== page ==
Written by: Christopher Llewellyn Reed | September 17th, 2020
Antebellum (Gerard Bush/Christopher Renz, 2020) 1 out of 4 stars.
There is a moment, 76 minutes (out of 105) in, where Antebellum, the debut feature from music-video partners Gerard Bush and Christopher Renz, reveals the full depth of its wasted potential. We find ourselves in a southern plantation field, African American slaves toiling in the hot sun, white overseers on horseback holding brutal sway over them, when one of those on the ground looks up and sees an airplane, breaking the illusion. Except that we already know, by then, the truth of the situation, so this comes not as a shock, or an exciting premonition of revelations to come, but merely an afterthought, driving home the reality that the film has long since missed its point. Given some of the talent involved in the production, along with the filmmakers’ clear intent to say something meaningful about America’s history of racist violence, it’s a deep shame that Antebellum cannot rise above its internal narrative conflicts to deliver even a modicum of dramatic interest.
The published logline also doesn’t help matters: “Successful author Veronica Henley finds herself trapped in a horrifying reality and must uncover the mind-bending mystery before it’s too late.” In other words, the very “mystery” is unbent from the start. This by no means takes away from the true terror that would befall a modern-day Black woman suddenly thrust into a slave scenario, but it does remove some of the urgency of our questions. Plus, the late, great science-fiction writer Octavia Butler already wrote the ultimate version of this story with her 1979 novel Kindred, in which her protagonist is suddenly forced back through time to the actual antebellum south, rather than the modern-day facsimile on display here. It’s tough to top her insights, and this movie remains far below.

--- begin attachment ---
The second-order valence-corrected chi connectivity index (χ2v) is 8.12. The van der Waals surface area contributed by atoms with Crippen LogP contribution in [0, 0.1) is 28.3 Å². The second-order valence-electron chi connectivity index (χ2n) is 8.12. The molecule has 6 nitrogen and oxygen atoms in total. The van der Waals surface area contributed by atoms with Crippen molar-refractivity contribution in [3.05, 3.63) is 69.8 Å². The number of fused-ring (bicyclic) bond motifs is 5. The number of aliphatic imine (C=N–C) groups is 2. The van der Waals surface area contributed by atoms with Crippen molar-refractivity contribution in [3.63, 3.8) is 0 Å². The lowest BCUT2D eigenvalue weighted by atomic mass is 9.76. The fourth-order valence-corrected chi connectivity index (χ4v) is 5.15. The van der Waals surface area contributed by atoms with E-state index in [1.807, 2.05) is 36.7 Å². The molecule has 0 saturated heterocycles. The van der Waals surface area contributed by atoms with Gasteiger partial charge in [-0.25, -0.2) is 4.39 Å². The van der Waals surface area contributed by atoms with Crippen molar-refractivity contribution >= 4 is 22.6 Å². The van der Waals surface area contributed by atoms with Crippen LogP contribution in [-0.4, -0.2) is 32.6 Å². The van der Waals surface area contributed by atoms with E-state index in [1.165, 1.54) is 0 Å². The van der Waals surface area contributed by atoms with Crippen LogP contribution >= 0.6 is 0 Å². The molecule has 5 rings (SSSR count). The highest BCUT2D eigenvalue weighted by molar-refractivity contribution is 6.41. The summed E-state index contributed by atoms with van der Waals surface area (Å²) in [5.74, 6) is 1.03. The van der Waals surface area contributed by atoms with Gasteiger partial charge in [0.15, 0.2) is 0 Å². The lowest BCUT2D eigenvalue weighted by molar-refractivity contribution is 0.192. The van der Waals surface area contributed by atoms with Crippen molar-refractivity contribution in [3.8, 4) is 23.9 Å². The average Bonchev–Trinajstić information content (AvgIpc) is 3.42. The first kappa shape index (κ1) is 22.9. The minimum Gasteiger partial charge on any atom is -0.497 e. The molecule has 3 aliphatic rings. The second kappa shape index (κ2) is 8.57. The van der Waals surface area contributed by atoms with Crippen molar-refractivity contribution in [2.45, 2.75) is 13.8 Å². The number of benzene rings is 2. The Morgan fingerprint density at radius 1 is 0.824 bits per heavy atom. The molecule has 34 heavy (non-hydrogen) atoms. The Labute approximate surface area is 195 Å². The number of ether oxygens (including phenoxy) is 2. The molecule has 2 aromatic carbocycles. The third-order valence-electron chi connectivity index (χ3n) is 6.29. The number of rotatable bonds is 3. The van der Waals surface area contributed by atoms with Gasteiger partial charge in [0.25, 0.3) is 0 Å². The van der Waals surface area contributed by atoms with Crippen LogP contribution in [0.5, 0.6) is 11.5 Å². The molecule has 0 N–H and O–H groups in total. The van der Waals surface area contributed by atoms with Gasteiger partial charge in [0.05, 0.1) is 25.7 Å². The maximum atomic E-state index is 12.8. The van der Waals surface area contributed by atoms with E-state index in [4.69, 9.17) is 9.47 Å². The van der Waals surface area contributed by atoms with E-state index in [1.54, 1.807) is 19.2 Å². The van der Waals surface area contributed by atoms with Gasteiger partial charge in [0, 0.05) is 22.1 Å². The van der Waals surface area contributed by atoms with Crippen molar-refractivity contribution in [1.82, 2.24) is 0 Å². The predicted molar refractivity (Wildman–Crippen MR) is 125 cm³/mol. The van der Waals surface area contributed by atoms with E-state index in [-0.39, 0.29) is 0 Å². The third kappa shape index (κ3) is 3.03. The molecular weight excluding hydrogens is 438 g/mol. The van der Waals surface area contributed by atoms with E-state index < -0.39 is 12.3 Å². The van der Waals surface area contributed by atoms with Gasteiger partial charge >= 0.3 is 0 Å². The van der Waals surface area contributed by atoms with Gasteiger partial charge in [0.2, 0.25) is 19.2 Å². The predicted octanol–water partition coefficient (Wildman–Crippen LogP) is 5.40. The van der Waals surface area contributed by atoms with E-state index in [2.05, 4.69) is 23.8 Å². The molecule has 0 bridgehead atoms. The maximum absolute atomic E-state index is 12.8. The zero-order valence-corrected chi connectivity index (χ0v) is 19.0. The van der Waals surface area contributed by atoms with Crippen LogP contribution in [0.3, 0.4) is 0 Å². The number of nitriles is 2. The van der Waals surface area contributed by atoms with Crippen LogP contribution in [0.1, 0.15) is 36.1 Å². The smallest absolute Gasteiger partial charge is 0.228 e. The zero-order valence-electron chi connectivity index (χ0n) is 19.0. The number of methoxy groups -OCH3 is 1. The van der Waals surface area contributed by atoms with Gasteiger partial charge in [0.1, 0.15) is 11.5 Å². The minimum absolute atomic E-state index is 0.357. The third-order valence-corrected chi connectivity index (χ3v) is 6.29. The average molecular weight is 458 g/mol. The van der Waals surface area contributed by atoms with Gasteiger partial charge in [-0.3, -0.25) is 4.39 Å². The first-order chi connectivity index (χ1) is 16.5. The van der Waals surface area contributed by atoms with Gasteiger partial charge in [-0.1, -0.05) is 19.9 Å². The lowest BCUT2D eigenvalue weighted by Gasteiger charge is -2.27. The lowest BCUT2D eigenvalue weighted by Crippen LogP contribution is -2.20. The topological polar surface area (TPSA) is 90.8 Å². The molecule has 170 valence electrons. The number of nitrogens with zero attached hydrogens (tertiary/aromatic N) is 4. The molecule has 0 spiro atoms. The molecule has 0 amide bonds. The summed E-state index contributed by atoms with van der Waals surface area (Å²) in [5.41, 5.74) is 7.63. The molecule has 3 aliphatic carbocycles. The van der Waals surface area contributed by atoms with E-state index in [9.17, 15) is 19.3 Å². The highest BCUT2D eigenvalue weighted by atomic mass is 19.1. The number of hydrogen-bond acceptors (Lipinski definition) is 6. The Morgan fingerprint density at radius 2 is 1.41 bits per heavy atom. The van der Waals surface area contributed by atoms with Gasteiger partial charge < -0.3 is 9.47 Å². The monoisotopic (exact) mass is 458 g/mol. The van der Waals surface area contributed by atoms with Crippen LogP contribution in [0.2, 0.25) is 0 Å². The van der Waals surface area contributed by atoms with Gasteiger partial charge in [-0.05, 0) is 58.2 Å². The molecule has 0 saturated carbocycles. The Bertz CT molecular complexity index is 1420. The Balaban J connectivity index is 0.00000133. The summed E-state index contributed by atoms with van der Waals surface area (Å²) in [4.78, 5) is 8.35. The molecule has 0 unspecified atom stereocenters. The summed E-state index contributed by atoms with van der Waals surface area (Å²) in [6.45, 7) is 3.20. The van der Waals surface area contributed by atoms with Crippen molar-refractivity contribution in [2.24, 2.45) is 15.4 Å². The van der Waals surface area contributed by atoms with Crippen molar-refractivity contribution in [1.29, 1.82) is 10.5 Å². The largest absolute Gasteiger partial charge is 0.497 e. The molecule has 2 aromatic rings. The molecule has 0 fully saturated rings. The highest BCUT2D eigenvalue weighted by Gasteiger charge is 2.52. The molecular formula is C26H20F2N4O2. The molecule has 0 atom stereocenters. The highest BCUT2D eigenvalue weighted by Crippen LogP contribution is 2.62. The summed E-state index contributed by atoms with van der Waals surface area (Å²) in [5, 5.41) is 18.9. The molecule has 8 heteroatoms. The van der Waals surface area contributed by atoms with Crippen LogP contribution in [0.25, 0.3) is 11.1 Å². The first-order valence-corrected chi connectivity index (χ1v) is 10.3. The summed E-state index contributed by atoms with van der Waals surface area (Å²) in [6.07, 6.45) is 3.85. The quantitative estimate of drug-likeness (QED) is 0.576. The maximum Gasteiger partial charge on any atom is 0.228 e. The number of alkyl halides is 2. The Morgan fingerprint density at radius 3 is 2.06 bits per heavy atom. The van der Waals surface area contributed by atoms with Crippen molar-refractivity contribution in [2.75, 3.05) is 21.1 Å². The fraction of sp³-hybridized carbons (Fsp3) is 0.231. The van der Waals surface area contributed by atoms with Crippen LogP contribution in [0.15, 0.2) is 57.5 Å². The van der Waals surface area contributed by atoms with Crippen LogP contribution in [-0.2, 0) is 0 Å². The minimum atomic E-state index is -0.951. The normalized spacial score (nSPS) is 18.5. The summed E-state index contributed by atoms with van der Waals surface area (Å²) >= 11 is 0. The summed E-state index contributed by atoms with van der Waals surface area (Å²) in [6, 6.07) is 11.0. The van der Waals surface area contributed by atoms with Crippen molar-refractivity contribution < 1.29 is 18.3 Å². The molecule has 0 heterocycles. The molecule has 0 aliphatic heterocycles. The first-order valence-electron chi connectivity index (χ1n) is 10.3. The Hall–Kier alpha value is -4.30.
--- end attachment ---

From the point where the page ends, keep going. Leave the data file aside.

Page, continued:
Singer/actress Janelle Monáe (Harriet) plays the aforementioned Veronica, though when we first meet her she is forced to go by Eden, a name imposed by her new slave masters, one of whom takes her to bed (after first beating and then branding her). In this horrifying 21st-century racist prison (the truth of which will later come out, though in a manner, yet again, undercutting the efficacy of the reveal), where the whites dress and behave like 19th-century soldiers (and wives) of the Confederacy, a large group of new arrivals leads to instant conflict, given that this is not the actual past and the folks held against their will know their rights. Unfortunately, what they don’t have are guns, and anyone resisting the new order could be shot, as a few are. And so it goes for 38 minutes, when a ringing iPhone then brings us into a flashback destined to explain it all. Sadly, that explanation proves meandering, filled with loose cinematic threads that are unnecessarily dense to untangle.
Joining Monáe in this mess of a script are other decent actors such as Kiersey Clemons (Hearts Beat Loud), Jack Huston (An Actor Prepares), Jena Malone (The Public) and a completely wasted Gabourey Sidibe (Come As You Are). No amount of panic or anger on their faces can clearly communicate what is missing here, which is an effective through line on which to hang our emotions. Racism was and is a problem in this country (and elsewhere, too), and in our current era there are forces working to send us back to a more sinister time. The premise here – that white racists would recreate a plantation of yore for their own sick enjoyment – is ripe, therefore, for brilliant and opportune exploitation. Instead, we just get to watch bad things happen to good people. At least there’s violent revenge at the end. Bring the fire.